Brain Health: Physical Exercise for a Bigger Brain?

Brain Health: Physical Exercise for a Bigger Brain?

Physical Exercise Improves Brain Health

Almost everyone knows that exercising regularly provides a multitude of benefits. Gaining muscle mass, increasing endurance, improving lung function and maintaining good heart health are all well-known factors that come from a regular exercise program, but what about improved brain function?

Brain Health Research

Recent studies conducted by the University of British Columbia have shown that…

Regular aerobic exercise can not only provide the benefits mentioned previously but can also increase brain size and mental sharpness.

The study indicated that aerobic exercise—specifically related to activities that get the blood flowing and sweat glands pumping, such as running or interval training—increased practitioners’ abilities in verbal memory and learning. These attributes are related to the part of the brain called the hippocampus, which increases in size when the previously mentioned activities are performed.

How Does Physical Exercise Help the Brain?

Brain Health: Physical Exercise for a Bigger Brain?With age, there is commonly a decrease in certain aspects of how the brain works. While the severity of the aspects that decrease vary from person to person, most adults 55 and older do experience at least a slight downturn in mental sharpness.

These aspects may include memory and cognitive ability.

Many hormones that are beneficial to brain health are released during aerobic exercise as well. According to a recent study by the University of Texas, certain hormones are a key factor to increasing brain capacity and memory for people in age groups who may need it most.

In the study, sedentary adults between the ages of 57 and 75 were separated into a physical training or a “wait-list” control group. The physical training group participated in supervised aerobic exercise on a stationary bike or treadmill for one hour three times a week for three months. Participants’ cognition, resting blood flow in the brain and cardiovascular fitness were assessed at three specific points:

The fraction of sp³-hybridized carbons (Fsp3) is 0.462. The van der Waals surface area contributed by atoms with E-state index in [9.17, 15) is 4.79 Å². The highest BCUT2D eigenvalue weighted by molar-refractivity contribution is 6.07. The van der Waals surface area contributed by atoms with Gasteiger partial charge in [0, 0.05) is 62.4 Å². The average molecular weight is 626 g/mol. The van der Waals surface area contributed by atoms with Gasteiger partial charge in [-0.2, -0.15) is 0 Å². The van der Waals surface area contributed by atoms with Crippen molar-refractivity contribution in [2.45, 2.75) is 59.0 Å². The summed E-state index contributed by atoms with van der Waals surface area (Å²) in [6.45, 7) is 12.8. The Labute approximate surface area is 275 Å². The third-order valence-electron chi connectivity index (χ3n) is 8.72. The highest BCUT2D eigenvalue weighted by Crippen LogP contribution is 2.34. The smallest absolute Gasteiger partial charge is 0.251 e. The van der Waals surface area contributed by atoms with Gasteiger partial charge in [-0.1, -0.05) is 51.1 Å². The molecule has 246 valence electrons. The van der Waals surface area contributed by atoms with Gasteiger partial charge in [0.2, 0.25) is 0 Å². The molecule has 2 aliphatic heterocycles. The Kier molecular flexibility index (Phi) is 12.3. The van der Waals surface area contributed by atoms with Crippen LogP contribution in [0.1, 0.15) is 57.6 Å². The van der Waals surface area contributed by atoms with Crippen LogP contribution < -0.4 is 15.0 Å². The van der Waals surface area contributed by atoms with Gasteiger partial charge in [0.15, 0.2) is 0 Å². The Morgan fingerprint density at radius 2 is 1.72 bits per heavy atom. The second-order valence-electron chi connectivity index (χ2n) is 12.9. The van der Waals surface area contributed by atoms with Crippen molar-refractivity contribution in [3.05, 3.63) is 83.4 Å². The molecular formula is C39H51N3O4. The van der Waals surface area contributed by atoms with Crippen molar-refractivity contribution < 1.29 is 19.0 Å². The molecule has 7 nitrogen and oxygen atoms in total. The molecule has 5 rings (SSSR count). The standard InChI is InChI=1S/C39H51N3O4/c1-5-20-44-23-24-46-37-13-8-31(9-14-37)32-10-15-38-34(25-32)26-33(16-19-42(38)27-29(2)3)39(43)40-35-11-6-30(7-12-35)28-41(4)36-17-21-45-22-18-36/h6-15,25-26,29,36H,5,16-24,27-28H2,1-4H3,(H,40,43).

• Before beginning the physical exercise regimen
  • Midway through at six weeks
  • Post-training at 12 weeks

Participants in the study who showed increases in brain activity after exercise also showed increased blood flow to the hippocampus, which is likely why memory function drastically improved.

Given what the hippocampus is in charge of, it is always the region that takes the most damage from brain conditions, the most common being Alzheimer’s disease. The study concluded that by increasing blood flow and size of the hippocampus through exercising regularly, degenerative brain diseases that are the result of aging might become more easily avoidable.

With regular exercise, the brain is also able to preserve and improve processes that already exist. This can be an important defense against Alzheimer’s, as an increase in oxygen within the brain can strengthen the areas that are most commonly affected.

How do you Choose the Right Workout for Body AND the Brain?

Brain Health: Physical Exercise for a Bigger Brain?It can be overwhelming when trying to get back into shape after a hiatus from activity. Whether it be work, family, school or other obligations, sometimes the schedule doesn’t allow the time to get much-needed exercise, but it is crucial to try and make the time.

Exercising and improving brain activity does not require any hard-core workout regiments that can be time-consuming and physically demanding beyond one’s capabilities. To prevent injury, and begin a comfortable routine that gets the body fit and the mind working more efficiently, it’s important to know what one’s limitations are when starting out.

Studies show that the most effective types of exercises in relation to improving the brain and preventing conditions such as Alzheimer’s disease are ones that involve a consistently raised heart rate along with very active sweat glands.

Cardio-based workouts can entail a variety of different exercises, not all-of-which need to be painstaking or time-consuming. Participating in activities such as biking, jogging, walking or swimming for at least 20 minutes per day is all that is needed to achieve better physical health as well as improved brain capacity.

Wrap-Up

Take the steps to feeling better physically and being sharper mentally by implementing a simple workout routine at least three days a week to improve brain health.

It’s a no-brainer to be able to reap the benefits of avoiding health complications due to inactivity or certain brain conditions.

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Brain Health: Physical Exercise for a Bigger Brain?